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  • North Dakota Wildlife Federation

Better Conditions Greet Nesting Waterfowl



Recharged prairie potholes across North Dakota welcomed returning waterfowl to the state, following a challenging 2021, which saw the single largest percentage drop in prairie wetlands within the state’s borders in the 74-year history of the annual survey conducted by the North Dakota Game & Fish Department. After significant snow events in April and a rainy start to May, much of the drought conditions which plagued the state have dissipated, leaving only a sliver of the western edge in a severe drought. This, according to Robert Ford, Ducks Unlimited Conservation Programs Biologist, sets the stage for a strong rebound for the state’s waterfowl species in 2022, and likely better hunting in the fall.


“Wetland conditions continue to improve; statewide we’ve had above normal moisture this April, from two inches more in Bismarck to four and a half inches more in Minot,” Ford details, “I’m seeing a lot of good representation of our most common duck species, plenty of upland nesting ducks, such as mallards, blue-winged teal, shovelers and gadwall as well as over-water nesters like redheads and canvasbacks. Lately I’ve seen some lone drakes and a few drakes together on wetlands, which indicates that hens are nesting,” he concludes.


In addition to recharging the waters that sustain waterfowl, the damp spring will likely help the regrowth of upland habitat surrounding those pothole sloughs. Mallards and other upland nesting duck species require significant grassy cover in their nest areas adjacent to those small waters scattered throughout the state. Last year, a lack of grass growth contributed to limited recruitment of ducklings, and was exacerbated by emergency haying of what stands did remain. As a result of the dry conditions, duckling numbers were estimated to be at their lowest levels since 1994 in North Dakota. While cover early this spring and summer on may be limited for upland nesting waterfowl with limited carry-over grasses, rapid new growth will help provide some protection from predators.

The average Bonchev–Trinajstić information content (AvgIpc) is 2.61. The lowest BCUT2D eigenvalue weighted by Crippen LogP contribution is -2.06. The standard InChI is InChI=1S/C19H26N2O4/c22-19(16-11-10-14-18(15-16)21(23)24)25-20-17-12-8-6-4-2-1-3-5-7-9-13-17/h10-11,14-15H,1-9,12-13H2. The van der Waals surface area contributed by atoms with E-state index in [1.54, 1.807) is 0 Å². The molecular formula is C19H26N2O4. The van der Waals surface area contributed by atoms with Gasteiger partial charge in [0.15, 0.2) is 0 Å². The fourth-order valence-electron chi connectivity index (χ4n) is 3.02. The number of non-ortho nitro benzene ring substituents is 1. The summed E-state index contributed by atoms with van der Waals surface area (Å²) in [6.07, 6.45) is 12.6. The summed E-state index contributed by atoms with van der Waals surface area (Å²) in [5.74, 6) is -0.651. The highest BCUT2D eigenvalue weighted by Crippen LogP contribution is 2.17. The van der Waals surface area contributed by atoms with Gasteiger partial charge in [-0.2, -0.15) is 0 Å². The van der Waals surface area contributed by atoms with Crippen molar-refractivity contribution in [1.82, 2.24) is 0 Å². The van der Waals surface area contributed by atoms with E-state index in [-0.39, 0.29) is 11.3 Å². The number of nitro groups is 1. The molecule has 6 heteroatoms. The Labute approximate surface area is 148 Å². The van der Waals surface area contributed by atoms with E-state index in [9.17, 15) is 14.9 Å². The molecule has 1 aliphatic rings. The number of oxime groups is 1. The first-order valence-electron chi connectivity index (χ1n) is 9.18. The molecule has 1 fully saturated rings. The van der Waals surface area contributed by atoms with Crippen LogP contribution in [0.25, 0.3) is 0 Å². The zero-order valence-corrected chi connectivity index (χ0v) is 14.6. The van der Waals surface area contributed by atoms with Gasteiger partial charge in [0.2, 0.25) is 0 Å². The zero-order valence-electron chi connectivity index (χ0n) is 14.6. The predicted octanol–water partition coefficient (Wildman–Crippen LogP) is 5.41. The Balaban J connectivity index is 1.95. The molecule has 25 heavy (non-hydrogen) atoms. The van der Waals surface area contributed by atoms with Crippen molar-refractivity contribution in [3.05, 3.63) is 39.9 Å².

“Coming off a couple of years of drought - certainly extreme drought last year - our grassland conditions suffered. I would anticipate that a lot of grassland is in below average shape coming into the nesting season, so we’ll have to think about that as well,” Ford considers as he balances current factors which would impact nesting, adding, “another key to a successful hatch of a nest isn’t necessarily the species of the surrounding grass where they nest, but actually the barrier of those grasses that they provide to predators, so the better hidden those nests are, the more successful.”


Additionally, those prairie potholes and their surrounding grassy banks provide ideal rearing areas once ducklings hatch and begin the journey to the water. With better grass, and bigger, fuller sloughs, that journey is shorter, and as a direct result, much less dangerous for ducklings to make, due to reduced distance and the resulting exposure to predators. With rich invertebrate populations and other food, these shallow potholes are often thought of by many as America’s Duck Factory, with the stretch of glacial prairie from Iowa, Minnesota and South Dakota, up through much of North Dakota and southern Canada producing a large percentage of the continent’s duck populations. With more places to forage, adult ducks get stronger and younger ducks will be more prepared to join the fall flight and will help the overall populations increase from last year’s downtick.


“The quality of brood habitat is important to how ducklings survive to fledge. Landscapes with numerous shallow wetlands provide ducklings with high-protein aquatic invertebrates and other nutrients they need to grow quickly and those wetlands contain cover to conceal them from those predators and inclement weather as well,” Ford explains.


In the end, more moisture equates to more wetlands available for nesting waterfowl, which usually translates to more nests and more nesting attempts – mallards may try up to five times in a spring and summer until a clutch of eggs hatches – and that often means better recruitment. Hunter success will obviously benefit from that chain of cause-and-effect, and the excess water on the landscape at this time, particularly in the eastern two thirds of the state, is a good start to a population rebound and better hunting in seasons to come.


By: Nick Simonson